With his heavy Edwardian wool overcoat — which he wears whatever the season —his floppy fedora and 17-foot multicolored scarf, Baker cuts quite a figure. He's a cosmic combination of Albert Einstein, an impulsive 8-year-old and Sherlock Holmes.

Like Holmes, the Doctor has his Moriarity, an arch-rival and enemy Time Lord known as "the Master." In fact, it's hard to know if the Master's ambition is really to achieve domination of the universe or merely to humiliate the good Doctor, whose occasional bumbling successes infuriate the Master because they seem — to him at least — so undeserved.

Baker has been only one of five extremely successful Doctors. The latest Doctor, Davison (who plays the bumbling veterinarian on All Creatures Great and Small), began watching the program as 12-year-old, and his ratings in England have surpassed even those of Baker. Judging from clips in tomorrow's special, Davison plays the role very differently than Baker. IA plot twist that involves the regeneration of Dr. Who just before he dies accounts for the physical and personality changes in him.) He's a younger, better-looking and even more innocent Doctor. Baker's scarves, hats and overcoat have been replaced by a Victorian cricketeer's uniform — a frockcoat with a corsage over a tennis sweater.

Since the popularity of the show has survived five different incarnations of the title character, the reasons for its enduring appeal go deeper than the charm and skill — however formidable — of the lead actor.

Nathan-Turner admits that with limited budgets made available by the BBC (each full-length episode costs less than $500,000) there isn't much location work and high-tech special effects. But the producer argues that "the limitations of the budget make us all the more inventive."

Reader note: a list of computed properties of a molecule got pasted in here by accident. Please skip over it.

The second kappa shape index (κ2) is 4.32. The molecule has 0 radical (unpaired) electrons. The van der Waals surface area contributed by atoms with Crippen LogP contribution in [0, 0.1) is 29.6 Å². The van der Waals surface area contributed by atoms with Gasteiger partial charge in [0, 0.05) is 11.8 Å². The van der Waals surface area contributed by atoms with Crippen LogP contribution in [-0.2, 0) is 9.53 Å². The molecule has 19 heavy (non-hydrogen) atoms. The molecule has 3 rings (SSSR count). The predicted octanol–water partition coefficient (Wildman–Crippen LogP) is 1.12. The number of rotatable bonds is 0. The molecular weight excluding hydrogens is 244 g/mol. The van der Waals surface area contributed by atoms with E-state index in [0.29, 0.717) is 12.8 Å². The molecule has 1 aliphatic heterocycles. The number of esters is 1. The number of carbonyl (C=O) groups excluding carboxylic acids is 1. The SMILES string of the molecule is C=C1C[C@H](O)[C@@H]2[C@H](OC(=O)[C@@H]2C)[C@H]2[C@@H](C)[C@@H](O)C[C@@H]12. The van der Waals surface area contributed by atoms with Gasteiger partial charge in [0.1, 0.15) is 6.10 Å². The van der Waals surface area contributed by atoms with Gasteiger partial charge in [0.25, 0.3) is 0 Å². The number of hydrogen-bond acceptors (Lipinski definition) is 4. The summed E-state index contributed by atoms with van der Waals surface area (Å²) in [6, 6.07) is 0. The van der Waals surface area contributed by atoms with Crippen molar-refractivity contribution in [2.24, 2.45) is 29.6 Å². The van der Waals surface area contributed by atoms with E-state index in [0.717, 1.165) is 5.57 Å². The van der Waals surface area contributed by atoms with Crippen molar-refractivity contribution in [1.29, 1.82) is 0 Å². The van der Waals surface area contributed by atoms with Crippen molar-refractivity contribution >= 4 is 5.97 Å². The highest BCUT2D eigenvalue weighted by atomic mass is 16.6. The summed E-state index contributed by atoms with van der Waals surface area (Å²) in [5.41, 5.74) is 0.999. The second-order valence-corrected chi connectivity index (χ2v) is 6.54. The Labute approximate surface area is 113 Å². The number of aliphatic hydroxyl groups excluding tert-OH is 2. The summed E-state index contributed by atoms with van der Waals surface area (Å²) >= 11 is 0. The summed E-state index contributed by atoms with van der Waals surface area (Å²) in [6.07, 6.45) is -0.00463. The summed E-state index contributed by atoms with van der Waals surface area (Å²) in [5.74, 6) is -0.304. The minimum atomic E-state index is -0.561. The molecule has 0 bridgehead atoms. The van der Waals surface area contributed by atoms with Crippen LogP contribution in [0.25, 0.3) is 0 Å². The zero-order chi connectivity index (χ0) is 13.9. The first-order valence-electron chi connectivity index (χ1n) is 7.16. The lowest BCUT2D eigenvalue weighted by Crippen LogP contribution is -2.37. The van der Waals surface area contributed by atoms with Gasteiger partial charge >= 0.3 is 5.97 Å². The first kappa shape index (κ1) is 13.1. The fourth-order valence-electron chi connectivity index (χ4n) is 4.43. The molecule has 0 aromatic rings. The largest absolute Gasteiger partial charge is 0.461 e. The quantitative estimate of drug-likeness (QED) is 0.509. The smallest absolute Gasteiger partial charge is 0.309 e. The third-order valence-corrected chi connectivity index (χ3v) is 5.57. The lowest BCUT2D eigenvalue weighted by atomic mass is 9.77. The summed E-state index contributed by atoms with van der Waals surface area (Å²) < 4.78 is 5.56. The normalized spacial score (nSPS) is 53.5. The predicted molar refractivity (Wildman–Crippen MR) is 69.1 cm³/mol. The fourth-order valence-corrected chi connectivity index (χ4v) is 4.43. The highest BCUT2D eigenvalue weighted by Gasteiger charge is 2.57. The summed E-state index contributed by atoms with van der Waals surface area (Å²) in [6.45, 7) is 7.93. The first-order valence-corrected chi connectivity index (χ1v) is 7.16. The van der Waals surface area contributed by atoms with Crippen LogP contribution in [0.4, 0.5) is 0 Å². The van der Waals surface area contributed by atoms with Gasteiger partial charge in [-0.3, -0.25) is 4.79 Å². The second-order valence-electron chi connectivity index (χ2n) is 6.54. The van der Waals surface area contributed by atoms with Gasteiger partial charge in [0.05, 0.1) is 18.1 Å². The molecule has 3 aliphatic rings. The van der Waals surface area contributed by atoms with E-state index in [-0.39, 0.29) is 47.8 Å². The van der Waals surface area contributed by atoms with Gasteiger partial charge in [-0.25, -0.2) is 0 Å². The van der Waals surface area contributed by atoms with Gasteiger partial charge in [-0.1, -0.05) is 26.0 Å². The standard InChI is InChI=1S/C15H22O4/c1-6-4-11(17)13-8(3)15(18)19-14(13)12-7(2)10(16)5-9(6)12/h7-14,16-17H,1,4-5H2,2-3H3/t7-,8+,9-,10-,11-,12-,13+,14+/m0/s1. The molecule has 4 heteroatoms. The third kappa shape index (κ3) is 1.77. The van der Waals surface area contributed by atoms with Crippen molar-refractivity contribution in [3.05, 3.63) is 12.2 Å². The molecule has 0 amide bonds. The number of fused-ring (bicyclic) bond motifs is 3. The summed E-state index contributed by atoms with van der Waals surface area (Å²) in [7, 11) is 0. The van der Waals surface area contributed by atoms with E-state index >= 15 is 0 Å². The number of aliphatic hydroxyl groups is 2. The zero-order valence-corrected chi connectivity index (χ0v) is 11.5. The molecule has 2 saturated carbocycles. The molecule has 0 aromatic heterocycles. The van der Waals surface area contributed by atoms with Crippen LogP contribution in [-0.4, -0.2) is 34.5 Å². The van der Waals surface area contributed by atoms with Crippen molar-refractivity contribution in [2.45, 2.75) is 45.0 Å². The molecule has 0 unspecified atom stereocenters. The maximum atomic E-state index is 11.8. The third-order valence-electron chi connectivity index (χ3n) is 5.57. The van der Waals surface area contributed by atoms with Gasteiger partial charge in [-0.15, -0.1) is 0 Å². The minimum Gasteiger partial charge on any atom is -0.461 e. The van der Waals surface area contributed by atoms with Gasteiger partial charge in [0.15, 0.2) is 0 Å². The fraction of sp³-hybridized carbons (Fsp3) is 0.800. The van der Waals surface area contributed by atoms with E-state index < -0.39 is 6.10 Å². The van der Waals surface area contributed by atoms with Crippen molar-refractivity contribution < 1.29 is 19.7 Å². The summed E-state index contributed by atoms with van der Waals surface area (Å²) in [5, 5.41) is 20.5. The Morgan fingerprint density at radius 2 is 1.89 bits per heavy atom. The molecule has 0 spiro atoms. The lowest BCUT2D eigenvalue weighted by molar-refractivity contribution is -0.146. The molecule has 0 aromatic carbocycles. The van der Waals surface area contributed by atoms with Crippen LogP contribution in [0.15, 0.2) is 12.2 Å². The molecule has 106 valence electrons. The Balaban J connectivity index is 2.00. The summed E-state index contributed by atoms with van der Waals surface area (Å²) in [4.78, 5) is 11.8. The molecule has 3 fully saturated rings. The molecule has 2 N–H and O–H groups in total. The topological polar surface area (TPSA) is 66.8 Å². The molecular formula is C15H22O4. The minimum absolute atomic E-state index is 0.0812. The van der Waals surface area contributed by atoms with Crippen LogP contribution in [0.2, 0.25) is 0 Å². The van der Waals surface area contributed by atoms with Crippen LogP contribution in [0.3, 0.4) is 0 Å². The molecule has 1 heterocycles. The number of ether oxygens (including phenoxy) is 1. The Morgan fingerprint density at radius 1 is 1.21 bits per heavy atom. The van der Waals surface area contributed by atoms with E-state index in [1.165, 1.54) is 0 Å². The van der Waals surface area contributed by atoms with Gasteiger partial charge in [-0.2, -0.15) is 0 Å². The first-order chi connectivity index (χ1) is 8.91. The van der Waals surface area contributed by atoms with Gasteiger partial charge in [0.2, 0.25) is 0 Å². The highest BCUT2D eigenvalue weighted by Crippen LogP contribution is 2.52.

The writing is often so witty that it overcomes the cheeriness of the decor. When Tom Baker saves London, for example, from a Loch Ness Monster, looking for all the world like Godzilla-man-que, by throwing it an electronic transmitter, he cries, "fetch it, fetch it."

And Dr. Who's hard-to-follow, labrynthine plots are unfailingly imaginative.

Sometimes Dr. Who's writers successfully parody seemingly every horror film made. At other times, they appeal to ancient myth — and to writers as various as Homer and Shakespeare — strike deep chords in the human psyche.

BUT PERHAPS the deepest source of the geographically wide-ranging appeal of Dr. Who to the three very different generations of the '60s, '70s and '80s is the idea of traveling freely through time and space.

it seems to say there's a thread running through all times," says Kevin Maul, a freelance musician living in Geneseo.

Dr. Who satisfies human curiosity to see all things in all times. That translates as the desire for immortality, which is, after all, humankind's most fervent wish.

At the same time, Dr. Who reassures one — in its humane, often bumbling way — that no matter how far removed in time and space we are from what we know, we are never really very far from home.


Caption: Dr. Who, played by Tom Baker, and a fellow time-traveler fend off an unfriendly being during the "Seeds of Doom" episode.

Disclaimer: These citations are created on-the-fly using primitive parsing techniques. You should double-check all citations. Send feedback to whovian@cuttingsarchive.org

  • APA 6th ed.: Wigler, Stephen (1983-03-18). Dr. Who to the rescue. Democrat and Chronicle p. 1C.
  • MLA 7th ed.: Wigler, Stephen. "Dr. Who to the rescue." Democrat and Chronicle [add city] 1983-03-18, 1C. Print.
  • Chicago 15th ed.: Wigler, Stephen. "Dr. Who to the rescue." Democrat and Chronicle, edition, sec., 1983-03-18
  • Turabian: Wigler, Stephen. "Dr. Who to the rescue." Democrat and Chronicle, 1983-03-18, section, 1C edition.
  • Wikipedia (this article): <ref>{{cite news| title=Dr. Who to the rescue | url=http://cuttingsarchive.org/index.php/Dr._Who_to_the_rescue | work=Democrat and Chronicle | pages=1C | date=1983-03-18 | via=Doctor Who Cuttings Archive | accessdate=9 December 2019 }}</ref>
  • Wikipedia (this page): <ref>{{cite web | title=Dr. Who to the rescue | url=http://cuttingsarchive.org/index.php/Dr._Who_to_the_rescue | work=Doctor Who Cuttings Archive | accessdate=9 December 2019}}</ref>